Fall is definitely in the air.  The weather has turned chilly, announcers at high school football games can be heard for miles on Friday nights, and the baseball playoffs are on TV.  All of this can only mean one thing.  Its time for the Richmond Folk Festival!  The Folk Festival is a beloved Richmond tradition and, at approximately 200,000 visitors every year, Central Virginia’s largest festival.  Surprisingly, this is only the third year for our Richmond Festival.  Prior to that the International Folk Festival was here.  Despite its short tenure, the Folk Festival has become a favorite in this region and has quickly made itself into a Richmond tradition.  This year the Festival starts Friday, October 8 and runs through Sunday, October 10.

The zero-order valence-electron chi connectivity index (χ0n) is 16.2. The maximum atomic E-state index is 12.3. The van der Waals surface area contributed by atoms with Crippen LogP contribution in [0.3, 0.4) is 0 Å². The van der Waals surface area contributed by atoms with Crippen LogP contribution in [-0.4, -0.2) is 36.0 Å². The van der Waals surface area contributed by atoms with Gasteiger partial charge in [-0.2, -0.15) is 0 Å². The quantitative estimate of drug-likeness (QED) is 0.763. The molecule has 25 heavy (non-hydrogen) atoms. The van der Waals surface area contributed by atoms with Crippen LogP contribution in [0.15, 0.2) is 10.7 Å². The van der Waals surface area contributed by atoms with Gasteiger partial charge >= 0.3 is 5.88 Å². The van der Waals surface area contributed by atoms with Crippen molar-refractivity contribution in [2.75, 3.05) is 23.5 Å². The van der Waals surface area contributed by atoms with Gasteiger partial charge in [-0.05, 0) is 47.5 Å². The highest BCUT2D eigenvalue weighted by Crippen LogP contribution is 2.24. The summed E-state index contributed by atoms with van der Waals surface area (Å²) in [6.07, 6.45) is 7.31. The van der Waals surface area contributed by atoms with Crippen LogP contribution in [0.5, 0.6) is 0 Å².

The main focus of the Folk Festival is, of course, the music.  This year the Festival promises 20+ new performers.  There are seven stages and performances do overlap so be sure to map out your favorites ahead of time to avoid missing anyone. You can get information on the different performers and sample their music here.  A full schedule of events is available here.  Types of music will vary from Salsa & Chicago Blues to Andean, Haitian, and Gospel.  With all that music, you’d be crazy to not get out there and dance, at least a little.  Be sure to visit the dance pavilion and let loose.

The Folk Festival is definitely family friendly so don’t leave the kids at home.  Genworth is sponsoring a children’s area where the kids can do arts & crafts, make a sculpture, and see exotic birds.  There will also be vintage games and demonstrations.  Most of these activities are run/organized by the Children’s Museum so they will be top-notch.  There will also be music in this area and the best part of all, a harmonica giveaway (they only have 200 to give, so get there early).